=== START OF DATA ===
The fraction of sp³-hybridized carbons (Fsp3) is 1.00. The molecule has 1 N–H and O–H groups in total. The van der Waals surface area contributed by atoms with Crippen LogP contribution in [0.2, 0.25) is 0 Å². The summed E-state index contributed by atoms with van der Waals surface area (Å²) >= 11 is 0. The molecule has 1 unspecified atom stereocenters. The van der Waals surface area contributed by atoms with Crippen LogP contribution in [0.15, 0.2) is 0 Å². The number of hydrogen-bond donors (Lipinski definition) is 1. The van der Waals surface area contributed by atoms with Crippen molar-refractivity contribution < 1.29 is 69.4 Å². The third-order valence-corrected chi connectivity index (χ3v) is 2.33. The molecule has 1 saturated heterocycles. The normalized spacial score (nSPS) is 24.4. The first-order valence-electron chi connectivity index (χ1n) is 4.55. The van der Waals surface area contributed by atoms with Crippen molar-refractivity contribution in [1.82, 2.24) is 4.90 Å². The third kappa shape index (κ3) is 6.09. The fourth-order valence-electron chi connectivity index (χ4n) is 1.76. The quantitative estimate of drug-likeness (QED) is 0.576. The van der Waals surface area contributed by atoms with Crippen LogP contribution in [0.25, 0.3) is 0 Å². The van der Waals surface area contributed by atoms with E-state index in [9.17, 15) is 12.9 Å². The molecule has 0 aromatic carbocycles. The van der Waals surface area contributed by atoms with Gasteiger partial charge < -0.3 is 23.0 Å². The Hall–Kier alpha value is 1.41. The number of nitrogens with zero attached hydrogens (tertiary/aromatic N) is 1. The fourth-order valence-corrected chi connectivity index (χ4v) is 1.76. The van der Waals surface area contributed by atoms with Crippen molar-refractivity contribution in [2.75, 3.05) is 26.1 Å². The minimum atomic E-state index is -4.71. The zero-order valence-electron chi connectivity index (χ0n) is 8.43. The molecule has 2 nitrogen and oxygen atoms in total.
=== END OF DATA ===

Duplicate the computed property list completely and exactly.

The fraction of sp³-hybridized carbons (Fsp3) is 1.00. The molecule has 1 N–H and O–H groups in total. The van der Waals surface area contributed by atoms with Crippen LogP contribution in [0.2, 0.25) is 0 Å². The summed E-state index contributed by atoms with van der Waals surface area (Å²) >= 11 is 0. The molecule has 1 unspecified atom stereocenters. The van der Waals surface area contributed by atoms with Crippen LogP contribution in [0.15, 0.2) is 0 Å². The number of hydrogen-bond donors (Lipinski definition) is 1. The van der Waals surface area contributed by atoms with Crippen molar-refractivity contribution < 1.29 is 69.4 Å². The third-order valence-corrected chi connectivity index (χ3v) is 2.33. The molecule has 1 saturated heterocycles. The normalized spacial score (nSPS) is 24.4. The first-order valence-electron chi connectivity index (χ1n) is 4.55. The van der Waals surface area contributed by atoms with Crippen molar-refractivity contribution in [1.82, 2.24) is 4.90 Å². The third kappa shape index (κ3) is 6.09. The fourth-order valence-electron chi connectivity index (χ4n) is 1.76. The quantitative estimate of drug-likeness (QED) is 0.576. The van der Waals surface area contributed by atoms with Crippen LogP contribution in [0.25, 0.3) is 0 Å². The van der Waals surface area contributed by atoms with E-state index in [9.17, 15) is 12.9 Å². The molecule has 0 aromatic carbocycles. The van der Waals surface area contributed by atoms with Gasteiger partial charge < -0.3 is 23.0 Å². The Hall–Kier alpha value is 1.41. The number of nitrogens with zero attached hydrogens (tertiary/aromatic N) is 1. The fourth-order valence-corrected chi connectivity index (χ4v) is 1.76. The van der Waals surface area contributed by atoms with Crippen molar-refractivity contribution in [2.75, 3.05) is 26.1 Å². The minimum atomic E-state index is -4.71. The zero-order valence-electron chi connectivity index (χ0n) is 8.43. The molecule has 2 nitrogen and oxygen atoms in total.